Going up the Beacon Rock

While researching vacation spots in the West Coast of the US, it was one thing that sealed the deal: The River Gorge that runs through Portland. Even months before my travel, I started fantasising about my weekend by the river. I dreamt up perfect picnic scenarios with friends and beer. It would be the best vacation ever.

Beacon Rock 1

Fourteen days before my flight to Portland, a fifteen year old kid set a firework loose in the river area, burning up most of the bicycle and hiking trails in and around the gorge. Within days, the damage had extended to over 55,000 acres of land, and my picture perfect picnic evaporated in a cloud of fiery smoke. I was in Pleasanton when it happened, but I’d already made arrangements and didn’t want to change them at the last moment. Besides, devastating though the news, my friend had promised me a drive around what remained of the gorge. And so with a mixture of excitement and apprehension I landed in Portland. After visiting the Washington Park and the Powell’s Book Store, however, I was glad I hadn’t bailed on Portland.

On a Sunday my friend wrote to me asking if he could take me on a small hike up hill somewhere near the gorge. Not one to turn down a walk, I agreed, and with bubbling eagerness we drove towards the Beacon Rock. It began to rain on the way, but I’d been in Portland long enough to know that it’s typical of the city. Unlike myself, my friend came prepared with an extra rain coat. When we reached our destination, the rain had reduced to a drizzle. Gearing up nevertheless, we took the first step of what would be many.

Beacon Rock 3

It was my first real hike. I’d walked a lot before, but it was the first time I followed a proper trail uphill. The way was well-paved and easy to walk on, but on either side trees and bushes rose in all their wilderness and glory. It was as walking through a dense jungle without the strenuous effort of walking through a jungle. About two minutes into the hike, my friend stopped, directing me to wipe my feet on a small stone on the side. On the stone was a brush that wiped away impurities from our shoes, so we don’t carry harmful elements onto the rock’s surface. I’d never heard of such a practice, and we repeated the process in the way down, too.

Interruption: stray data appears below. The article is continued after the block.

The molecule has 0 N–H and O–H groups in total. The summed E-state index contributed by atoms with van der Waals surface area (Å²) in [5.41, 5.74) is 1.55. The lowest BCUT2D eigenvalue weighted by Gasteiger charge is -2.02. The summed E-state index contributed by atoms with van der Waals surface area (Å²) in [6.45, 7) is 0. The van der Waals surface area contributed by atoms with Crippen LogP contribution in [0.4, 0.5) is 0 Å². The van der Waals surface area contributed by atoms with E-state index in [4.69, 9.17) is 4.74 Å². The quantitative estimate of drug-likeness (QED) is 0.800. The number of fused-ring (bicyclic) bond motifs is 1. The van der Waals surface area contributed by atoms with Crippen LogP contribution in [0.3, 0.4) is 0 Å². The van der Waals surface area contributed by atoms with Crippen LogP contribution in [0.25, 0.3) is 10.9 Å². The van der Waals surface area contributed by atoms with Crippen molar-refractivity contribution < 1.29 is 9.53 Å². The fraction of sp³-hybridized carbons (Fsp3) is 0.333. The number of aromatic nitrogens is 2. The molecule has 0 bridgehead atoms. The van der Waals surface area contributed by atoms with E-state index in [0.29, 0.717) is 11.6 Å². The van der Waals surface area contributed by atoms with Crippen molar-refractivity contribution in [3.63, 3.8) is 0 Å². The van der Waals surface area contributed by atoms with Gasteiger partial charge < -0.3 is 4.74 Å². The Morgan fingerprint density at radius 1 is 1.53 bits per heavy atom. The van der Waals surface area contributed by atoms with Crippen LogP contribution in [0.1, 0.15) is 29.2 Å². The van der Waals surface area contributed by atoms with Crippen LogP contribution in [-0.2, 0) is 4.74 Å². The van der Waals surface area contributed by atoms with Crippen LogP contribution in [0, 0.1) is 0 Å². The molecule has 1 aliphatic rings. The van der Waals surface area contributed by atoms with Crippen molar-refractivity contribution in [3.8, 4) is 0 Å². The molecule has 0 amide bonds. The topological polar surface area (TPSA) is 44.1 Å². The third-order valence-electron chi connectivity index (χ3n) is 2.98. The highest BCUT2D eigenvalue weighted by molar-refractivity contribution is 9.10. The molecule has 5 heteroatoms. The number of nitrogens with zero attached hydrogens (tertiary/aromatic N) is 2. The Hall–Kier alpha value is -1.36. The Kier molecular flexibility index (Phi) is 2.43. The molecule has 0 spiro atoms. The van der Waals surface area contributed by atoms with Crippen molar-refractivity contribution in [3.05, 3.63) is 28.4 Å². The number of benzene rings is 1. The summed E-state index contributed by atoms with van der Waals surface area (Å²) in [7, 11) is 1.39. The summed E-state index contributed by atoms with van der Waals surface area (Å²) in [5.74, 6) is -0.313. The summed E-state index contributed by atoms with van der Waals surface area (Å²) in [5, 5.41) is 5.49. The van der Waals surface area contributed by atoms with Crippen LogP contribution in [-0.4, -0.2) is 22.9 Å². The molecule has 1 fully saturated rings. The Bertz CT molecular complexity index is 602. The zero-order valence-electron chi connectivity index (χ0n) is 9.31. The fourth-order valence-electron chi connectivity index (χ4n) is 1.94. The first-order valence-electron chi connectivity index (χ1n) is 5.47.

After that first little stop, we stopped no where else for a long time. We kept climbing, stepping on sliding stones, and stumbling on smaller slopes. The trail, though scary in a lot of places, felt safe to trek on. Most of it had been formed by chipping the rock itself, but here and there wooden planks supported the structure. As we went, Portland clouds welled up and teared on an off.

Halfway up the rock, we stopped to examine the view. Below me spanned the entire Columbia River, looking majestic and unapologetic as is its right. Along the river appeared the gorge as a thin vein cutting through a fleshy mass. The smog from the last of the fires hung over the gorge like a pall shrouding the city with its death-like gloom. In the distance, my friend spotted smoke rising from the still-raging, yet now diminished fires. It took me a while to discern the smoke from the trees and the fog from the clouds. When I did, however, my heart expanded with fresh and fierce venom at the kid who thought it a good idea to set fireworks off in the wilderness. All I could do though was seethe in fury.

Beacon Rock 4

The further we went, the more I saw of the river. By the time we reached the top, I was so moved by what I’d seen that I’d forgotten about the kid. I still fumed, but the glorious water made me realise how thankful I was just to experience it. No one can predict if the gorge will regain its grandeur. One thing’s for certain, though: The river gorge is beautiful beyond words. And a fire does nothing to depreciate the affection that Portlanders (and I!) have for her.